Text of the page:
After attending a mead-making workshop and listening to some tips from the pros, I’ve decided it’s time to make my first mead! Since it’s my first go-round, I’m keeping it simple: honey, water, yeast, and yeast nutrient. If the flavor needs adjusting later on, I can easily do that during secondary fermentation, but for now, I’d like to start with the basics of making mead.
Preparing the mead couldn’t have been easier. I actually mixed it together while making a batch of homebrew, so it took essentially zero extra time out of my day. While the malted grains for my beer were steeping, I mixed the honey and the water for the mead in a fermenting bucket. Since this is my first try, I’m just doing a one-gallon batch.
My First Mead Recipe (1 Gallon)
1 qt. blackberry honey
3 qts. reverse osmosis water
1/2 pack Lalvin 71B wine yeast
1 teaspoon yeast nutrient, added in fourths over 72 hrs
Since there is no boiling or mashing in making mead, mixing the ingredients together was a cinch:
- Pour the water into the sanitized fermenting bucket
- Pour in the honey
- Add 1/4 tsp. of the yeast nutrient
- Mix well with a sanitized stirring spoon
- Pitch the rehydrated yeast
*Note: Rehydrating the yeast is simply placing the yeast in a small amount of pre-boiled water at about 100˚F. Just practice good sanitation and follow the directions on the packet.
All in all, the mixing of the mead probably took about 30 minutes tops, including rehydrating the yeast and cleaning/sanitation. Per Michael Fairbrother’s recommendation, I set the fermenting bucket in my new fermentation chamber at 62˚F.
Staggered Nutrient Additions
You probably noted that the yeast nutrient in the recipe was divided into four parts. Many mead makers suggest adding yeast nutrient gradually during the fermentation process. I followed Michael Fairbrother’s recommendation again, adding a quarter teaspoon of the yeast nutrient during the initial mixing step, then a quarter teaspoon each at 24 hours, 48 hours, and 72 hours into fermentation. Pretty easy. Once again, sanitation is really important any time you open the fermenter. Sanitize the stirring spoon, the teaspoon, and anything else that may come in contact with the mead when adding the staggered yeast nutrient additions.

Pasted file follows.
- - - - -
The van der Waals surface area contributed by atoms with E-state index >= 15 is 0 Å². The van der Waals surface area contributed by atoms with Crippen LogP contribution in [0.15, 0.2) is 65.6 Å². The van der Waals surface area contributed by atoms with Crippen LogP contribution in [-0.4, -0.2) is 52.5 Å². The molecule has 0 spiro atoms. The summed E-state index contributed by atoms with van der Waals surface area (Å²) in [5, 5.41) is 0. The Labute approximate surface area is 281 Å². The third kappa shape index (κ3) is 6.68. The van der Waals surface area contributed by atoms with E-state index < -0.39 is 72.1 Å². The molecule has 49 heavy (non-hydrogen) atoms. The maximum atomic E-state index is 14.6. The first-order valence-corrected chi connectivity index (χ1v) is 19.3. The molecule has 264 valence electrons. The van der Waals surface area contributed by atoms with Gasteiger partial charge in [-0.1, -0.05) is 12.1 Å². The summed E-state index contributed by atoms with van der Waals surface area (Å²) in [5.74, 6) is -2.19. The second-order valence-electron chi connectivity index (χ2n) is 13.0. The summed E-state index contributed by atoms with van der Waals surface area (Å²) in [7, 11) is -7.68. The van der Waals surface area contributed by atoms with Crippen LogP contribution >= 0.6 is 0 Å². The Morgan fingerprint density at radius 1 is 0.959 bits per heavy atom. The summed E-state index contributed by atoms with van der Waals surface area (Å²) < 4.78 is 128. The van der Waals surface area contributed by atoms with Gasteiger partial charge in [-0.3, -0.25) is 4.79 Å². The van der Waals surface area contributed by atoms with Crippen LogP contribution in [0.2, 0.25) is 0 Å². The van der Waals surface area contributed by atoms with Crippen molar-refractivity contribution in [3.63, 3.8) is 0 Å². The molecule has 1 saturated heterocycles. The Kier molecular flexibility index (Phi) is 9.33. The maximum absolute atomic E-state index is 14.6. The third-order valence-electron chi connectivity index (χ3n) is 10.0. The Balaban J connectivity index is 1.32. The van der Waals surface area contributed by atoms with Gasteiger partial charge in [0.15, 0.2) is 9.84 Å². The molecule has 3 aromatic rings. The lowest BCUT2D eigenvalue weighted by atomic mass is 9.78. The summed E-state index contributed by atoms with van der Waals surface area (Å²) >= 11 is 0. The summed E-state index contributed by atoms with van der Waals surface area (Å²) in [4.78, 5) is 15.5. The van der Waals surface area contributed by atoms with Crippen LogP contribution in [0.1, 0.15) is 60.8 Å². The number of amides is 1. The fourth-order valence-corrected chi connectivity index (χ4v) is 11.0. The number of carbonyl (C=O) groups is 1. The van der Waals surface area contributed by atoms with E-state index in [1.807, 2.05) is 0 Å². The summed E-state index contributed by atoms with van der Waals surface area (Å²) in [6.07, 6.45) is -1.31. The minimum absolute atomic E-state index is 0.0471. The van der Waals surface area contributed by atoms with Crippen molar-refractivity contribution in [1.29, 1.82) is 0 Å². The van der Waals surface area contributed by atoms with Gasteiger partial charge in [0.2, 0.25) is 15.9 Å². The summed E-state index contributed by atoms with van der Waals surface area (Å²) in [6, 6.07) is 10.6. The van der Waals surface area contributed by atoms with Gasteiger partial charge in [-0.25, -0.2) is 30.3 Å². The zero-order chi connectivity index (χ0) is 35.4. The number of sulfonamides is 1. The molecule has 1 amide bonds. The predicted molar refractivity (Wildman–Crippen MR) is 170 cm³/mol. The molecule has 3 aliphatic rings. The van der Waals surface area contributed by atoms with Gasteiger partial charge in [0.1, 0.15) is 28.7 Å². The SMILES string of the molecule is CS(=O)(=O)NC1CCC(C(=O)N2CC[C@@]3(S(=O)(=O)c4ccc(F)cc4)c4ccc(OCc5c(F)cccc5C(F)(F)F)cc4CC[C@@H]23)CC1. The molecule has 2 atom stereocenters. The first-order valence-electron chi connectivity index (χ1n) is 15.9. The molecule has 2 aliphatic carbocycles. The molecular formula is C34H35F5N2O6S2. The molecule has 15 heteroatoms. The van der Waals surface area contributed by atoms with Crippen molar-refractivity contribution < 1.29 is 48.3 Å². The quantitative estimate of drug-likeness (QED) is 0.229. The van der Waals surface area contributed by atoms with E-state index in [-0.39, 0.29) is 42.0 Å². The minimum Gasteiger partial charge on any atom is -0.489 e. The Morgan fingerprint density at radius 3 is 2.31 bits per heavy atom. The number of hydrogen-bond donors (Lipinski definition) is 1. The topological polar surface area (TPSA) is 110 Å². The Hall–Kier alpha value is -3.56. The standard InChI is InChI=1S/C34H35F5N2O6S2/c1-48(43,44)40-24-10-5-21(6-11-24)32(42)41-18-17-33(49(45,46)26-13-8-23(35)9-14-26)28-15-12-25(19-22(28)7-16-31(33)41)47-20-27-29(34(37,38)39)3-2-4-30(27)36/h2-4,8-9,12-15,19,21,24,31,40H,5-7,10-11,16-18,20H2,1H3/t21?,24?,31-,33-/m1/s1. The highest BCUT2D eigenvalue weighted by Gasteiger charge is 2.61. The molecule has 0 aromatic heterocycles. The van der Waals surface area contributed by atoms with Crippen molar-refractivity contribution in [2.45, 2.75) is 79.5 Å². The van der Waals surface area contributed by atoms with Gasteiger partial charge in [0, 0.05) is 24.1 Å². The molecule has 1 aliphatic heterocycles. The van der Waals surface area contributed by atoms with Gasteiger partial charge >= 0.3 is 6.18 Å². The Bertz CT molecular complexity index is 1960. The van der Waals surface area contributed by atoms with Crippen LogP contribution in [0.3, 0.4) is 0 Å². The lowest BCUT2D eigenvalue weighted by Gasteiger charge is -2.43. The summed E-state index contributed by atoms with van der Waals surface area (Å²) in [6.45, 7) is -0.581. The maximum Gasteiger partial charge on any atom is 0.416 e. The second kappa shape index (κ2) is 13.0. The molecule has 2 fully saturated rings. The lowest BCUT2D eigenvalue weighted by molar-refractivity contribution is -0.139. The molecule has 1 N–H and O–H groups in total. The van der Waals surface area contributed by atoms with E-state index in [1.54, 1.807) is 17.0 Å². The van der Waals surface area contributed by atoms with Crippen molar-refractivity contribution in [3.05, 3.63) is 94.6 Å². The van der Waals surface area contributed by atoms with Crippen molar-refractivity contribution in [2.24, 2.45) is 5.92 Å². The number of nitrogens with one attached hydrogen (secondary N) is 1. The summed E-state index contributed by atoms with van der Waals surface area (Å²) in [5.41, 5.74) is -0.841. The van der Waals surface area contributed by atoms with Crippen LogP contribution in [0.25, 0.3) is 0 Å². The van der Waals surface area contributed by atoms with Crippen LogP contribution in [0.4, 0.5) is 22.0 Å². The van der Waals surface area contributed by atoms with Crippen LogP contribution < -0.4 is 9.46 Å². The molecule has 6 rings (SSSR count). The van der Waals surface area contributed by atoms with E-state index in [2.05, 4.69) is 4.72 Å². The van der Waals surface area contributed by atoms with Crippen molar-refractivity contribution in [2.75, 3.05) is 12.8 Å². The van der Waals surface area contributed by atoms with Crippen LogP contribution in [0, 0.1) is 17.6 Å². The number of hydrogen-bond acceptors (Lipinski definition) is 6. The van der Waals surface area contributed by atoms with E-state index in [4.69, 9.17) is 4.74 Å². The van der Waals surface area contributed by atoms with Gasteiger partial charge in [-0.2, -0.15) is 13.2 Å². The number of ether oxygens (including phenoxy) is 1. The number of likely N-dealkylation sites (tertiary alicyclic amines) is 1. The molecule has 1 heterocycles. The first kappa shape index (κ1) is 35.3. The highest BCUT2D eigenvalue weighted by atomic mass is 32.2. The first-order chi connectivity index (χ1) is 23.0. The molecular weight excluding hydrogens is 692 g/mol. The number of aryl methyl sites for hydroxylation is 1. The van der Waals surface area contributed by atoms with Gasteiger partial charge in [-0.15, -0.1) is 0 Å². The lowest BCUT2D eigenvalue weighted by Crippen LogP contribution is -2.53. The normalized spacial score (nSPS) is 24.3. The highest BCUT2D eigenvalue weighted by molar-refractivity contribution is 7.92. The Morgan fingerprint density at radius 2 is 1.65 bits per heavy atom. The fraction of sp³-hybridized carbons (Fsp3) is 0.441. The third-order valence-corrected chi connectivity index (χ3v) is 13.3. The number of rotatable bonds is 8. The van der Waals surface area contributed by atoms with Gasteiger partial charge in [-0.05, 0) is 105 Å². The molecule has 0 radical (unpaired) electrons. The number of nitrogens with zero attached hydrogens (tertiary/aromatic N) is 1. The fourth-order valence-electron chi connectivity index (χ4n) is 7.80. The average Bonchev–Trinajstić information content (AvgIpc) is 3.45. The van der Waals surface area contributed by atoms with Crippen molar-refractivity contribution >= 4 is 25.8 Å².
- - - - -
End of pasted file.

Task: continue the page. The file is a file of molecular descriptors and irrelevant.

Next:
So that’s it! I’m planning to leave the mead alone at 62˚F for about three months before transferring it to a one-gallon jug. I’ll taste the mead at that point to decide whether to add any tannin, acid blend, or any other flavorings to enhance the mead.
Have you ever made mead? How did it turn out?
David Ackley is a beer writer, brewer, and self-described “craft beer crusader.” He holds a General Certificate in Brewing from the Institute of Brewing and Distilling and is founder and editor of the Local Beer Blog.